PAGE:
8 Ways to Improve Your Writing

in Living by Ling Wong

8 Ways to Improve Your Writing

8 ways to improve your writing

No matter what stage of life you’re in, you can always take steps to improve your writing skills. Whether it’s for your job, your hobby, or your personal interactions, here is a list of eight things you can do to polish your writing.

Make a clear message

Nothing is more aggravating than a work of writing that fails to get to the point. Consider what you want to convey, what idea you want your reader to take with them, and make certain that message is obvious from the start.

It's also crucial to consider your audience: what do they want to hear and how do they want to hear it? Do you need to adopt a formal or more casual tone? Should you use comedy to advance your narrative, or should you go right to the point in a more forthright manner?

These are key considerations that must be made before beginning the writing process.

Study writing basics

One of the easiest methods to start strengthening your writing skills is to learn the fundamentals. There are multiple online resources that teach basic to expert grammar, spelling, and general writing. Take the time to thoroughly explore these resources, particularly any examples given. If its coverage of a topic isn't sufficient for you, look for further information on that subject from other sources.

Outlines can be your best friend

Even for the most seasoned writers, the blinking cursor on a blank page is a formidable foe. Before you put pen to paper, make a rough outline of what you intend to write. This will be your fighting strategy, and it will assist you in winning the battle. Very few – and I mean very few – writers sit down to compose anything without a well-thought-out plan.

An outline does not need to be complicated. A simple framework indicating which sections should appear in what sequence, together with a few phrases describing what each section contains, can suffice. If the issue you're working on is a little more complicated, your outline may have to be as well. However, having an outline before you write is similar to having a road map: if you get lost, refer back to your plan and get back to rocking it.

Don't explain too much

You should be capable of keeping simple if you've taken the effort to arrange your thoughts ahead of time. The goal is to provide readers with just enough information to understand what you're saying without overwhelming them with unnecessary details. If you find yourself becoming bogged down with more details than necessary, examine each topic of information and consider whether it is necessary to help your audience understand your point. If it isn't, get rid of it.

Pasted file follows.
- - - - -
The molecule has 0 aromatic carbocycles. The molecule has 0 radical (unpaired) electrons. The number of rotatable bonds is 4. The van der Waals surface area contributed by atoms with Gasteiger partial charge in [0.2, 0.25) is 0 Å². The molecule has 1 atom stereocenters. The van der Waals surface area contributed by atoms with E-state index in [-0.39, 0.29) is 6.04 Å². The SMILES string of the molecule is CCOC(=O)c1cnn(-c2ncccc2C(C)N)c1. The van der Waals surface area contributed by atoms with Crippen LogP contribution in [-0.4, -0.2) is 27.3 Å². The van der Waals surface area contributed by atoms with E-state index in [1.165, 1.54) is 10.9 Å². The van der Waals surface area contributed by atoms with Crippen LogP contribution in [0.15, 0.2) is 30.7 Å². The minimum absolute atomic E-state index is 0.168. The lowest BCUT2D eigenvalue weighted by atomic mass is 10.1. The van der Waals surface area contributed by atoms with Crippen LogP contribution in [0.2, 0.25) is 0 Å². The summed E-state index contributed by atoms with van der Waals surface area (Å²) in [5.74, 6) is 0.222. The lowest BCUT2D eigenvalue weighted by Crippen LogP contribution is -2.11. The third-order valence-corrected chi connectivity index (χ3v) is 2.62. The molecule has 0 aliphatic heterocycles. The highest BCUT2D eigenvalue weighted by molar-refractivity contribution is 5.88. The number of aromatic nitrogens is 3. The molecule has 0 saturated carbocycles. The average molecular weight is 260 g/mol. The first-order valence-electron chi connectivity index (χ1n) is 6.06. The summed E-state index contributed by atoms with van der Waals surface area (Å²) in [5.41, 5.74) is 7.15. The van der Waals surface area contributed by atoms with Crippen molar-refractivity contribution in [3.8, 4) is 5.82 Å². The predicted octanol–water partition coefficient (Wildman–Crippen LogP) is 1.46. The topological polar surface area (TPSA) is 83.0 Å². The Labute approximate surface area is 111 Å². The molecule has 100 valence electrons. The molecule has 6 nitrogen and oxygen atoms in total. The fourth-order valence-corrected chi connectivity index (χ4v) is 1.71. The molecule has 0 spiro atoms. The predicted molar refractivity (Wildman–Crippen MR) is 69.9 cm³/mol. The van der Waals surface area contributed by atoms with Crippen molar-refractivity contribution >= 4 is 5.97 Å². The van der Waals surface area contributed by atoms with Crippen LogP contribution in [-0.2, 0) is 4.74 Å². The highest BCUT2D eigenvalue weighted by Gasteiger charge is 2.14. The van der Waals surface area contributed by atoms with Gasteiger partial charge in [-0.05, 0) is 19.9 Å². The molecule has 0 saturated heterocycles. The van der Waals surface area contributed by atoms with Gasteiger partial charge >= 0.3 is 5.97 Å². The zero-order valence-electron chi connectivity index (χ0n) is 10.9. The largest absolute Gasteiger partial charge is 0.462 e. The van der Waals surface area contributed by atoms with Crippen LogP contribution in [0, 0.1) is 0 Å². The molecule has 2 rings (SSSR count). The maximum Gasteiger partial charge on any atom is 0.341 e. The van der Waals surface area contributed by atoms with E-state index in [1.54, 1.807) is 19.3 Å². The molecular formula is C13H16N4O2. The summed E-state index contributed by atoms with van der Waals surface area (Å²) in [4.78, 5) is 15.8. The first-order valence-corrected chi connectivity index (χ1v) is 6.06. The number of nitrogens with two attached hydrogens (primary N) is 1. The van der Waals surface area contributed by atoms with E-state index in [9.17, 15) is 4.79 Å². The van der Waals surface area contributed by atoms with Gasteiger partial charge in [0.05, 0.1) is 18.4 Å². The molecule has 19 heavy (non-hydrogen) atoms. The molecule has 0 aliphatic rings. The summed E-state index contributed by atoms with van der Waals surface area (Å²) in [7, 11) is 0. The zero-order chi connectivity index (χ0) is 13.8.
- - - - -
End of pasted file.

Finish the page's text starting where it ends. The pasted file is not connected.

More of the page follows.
Watch for possible misunderstandings

When you've finished composing a piece, ask yourself, "How will this be misunderstood?" Step away from your work and see it through the reader’s mind. Look for phrases that have various meanings and replace them with more accurate synonyms. If you're explaining a process, add sequencing and transition terms like "first," "second," or "next" to make it easier for your reader to stay on track. Check your work frequently and make it as transparent as possible.

Bring your personality into your writing

The easiest method to build a style of writing is to let your personality shine through. Use the terms and phrases that you are accustomed to using (within reason). When it's appropriate, include a personal anecdote. Be yourself when writing in all except the most formal or professional circumstances.

Always revise and proofread your work

You'd be shocked how many experts neglect this step - and they pay the price. Whatever you're writing, be sure it's been revised before sending it. Even one letter in the wrong location or the wrong word choice can cause embarrassment later on. Spell check will not capture everything, so proofread your work thoroughly. It is also okay to use software to assist you with proofreading and editing.

Remember that "done" is always better than "perfect"

Take the time to write as well as you can, check and edit your work extensively, and make sure your writing flows smoothly from one topic to the next.

This does not, however, imply that you should take months to write a single paragraph.  No work of literature will ever be perfect; you need to know when to release it. As long as you remember to keep your goals in sight, the nitty-gritty parts will take care of themselves.

About the Author

Ling Wong

Ling is a contributing Social Media author at ChamberofCommerce.com where she regularly consults on social media strategy. 

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